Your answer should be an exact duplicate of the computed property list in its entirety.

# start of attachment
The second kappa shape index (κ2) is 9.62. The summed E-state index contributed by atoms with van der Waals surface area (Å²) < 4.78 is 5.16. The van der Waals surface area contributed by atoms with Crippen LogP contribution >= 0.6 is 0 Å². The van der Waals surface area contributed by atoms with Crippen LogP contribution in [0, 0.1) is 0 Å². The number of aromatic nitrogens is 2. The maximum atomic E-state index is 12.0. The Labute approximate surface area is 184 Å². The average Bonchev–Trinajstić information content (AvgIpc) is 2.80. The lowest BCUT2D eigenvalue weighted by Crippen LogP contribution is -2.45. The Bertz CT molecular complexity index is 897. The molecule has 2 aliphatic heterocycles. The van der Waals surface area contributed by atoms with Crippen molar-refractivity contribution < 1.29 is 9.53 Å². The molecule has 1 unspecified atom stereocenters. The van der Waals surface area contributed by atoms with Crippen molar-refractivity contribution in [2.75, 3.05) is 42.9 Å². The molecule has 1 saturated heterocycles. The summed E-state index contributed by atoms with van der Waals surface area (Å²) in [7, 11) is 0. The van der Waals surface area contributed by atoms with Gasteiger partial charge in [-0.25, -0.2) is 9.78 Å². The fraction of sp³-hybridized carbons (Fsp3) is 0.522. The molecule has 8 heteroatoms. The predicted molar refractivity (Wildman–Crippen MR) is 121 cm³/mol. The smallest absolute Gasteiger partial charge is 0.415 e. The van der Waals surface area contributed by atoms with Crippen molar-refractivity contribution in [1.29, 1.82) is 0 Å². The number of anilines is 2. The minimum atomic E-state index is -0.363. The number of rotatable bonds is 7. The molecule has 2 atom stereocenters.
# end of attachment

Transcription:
The second kappa shape index (κ2) is 9.62. The summed E-state index contributed by atoms with van der Waals surface area (Å²) < 4.78 is 5.16. The van der Waals surface area contributed by atoms with Crippen LogP contribution >= 0.6 is 0 Å². The van der Waals surface area contributed by atoms with Crippen LogP contribution in [0, 0.1) is 0 Å². The number of aromatic nitrogens is 2. The maximum atomic E-state index is 12.0. The Labute approximate surface area is 184 Å². The average Bonchev–Trinajstić information content (AvgIpc) is 2.80. The lowest BCUT2D eigenvalue weighted by Crippen LogP contribution is -2.45. The Bertz CT molecular complexity index is 897. The molecule has 2 aliphatic heterocycles. The van der Waals surface area contributed by atoms with Crippen molar-refractivity contribution < 1.29 is 9.53 Å². The molecule has 1 unspecified atom stereocenters. The van der Waals surface area contributed by atoms with Crippen molar-refractivity contribution in [2.75, 3.05) is 42.9 Å². The molecule has 1 saturated heterocycles. The summed E-state index contributed by atoms with van der Waals surface area (Å²) in [7, 11) is 0. The van der Waals surface area contributed by atoms with Gasteiger partial charge in [-0.25, -0.2) is 9.78 Å². The fraction of sp³-hybridized carbons (Fsp3) is 0.522. The molecule has 8 heteroatoms. The predicted molar refractivity (Wildman–Crippen MR) is 121 cm³/mol. The smallest absolute Gasteiger partial charge is 0.415 e. The van der Waals surface area contributed by atoms with Crippen molar-refractivity contribution in [1.29, 1.82) is 0 Å². The number of anilines is 2. The minimum atomic E-state index is -0.363. The number of rotatable bonds is 7. The molecule has 2 atom stereocenters.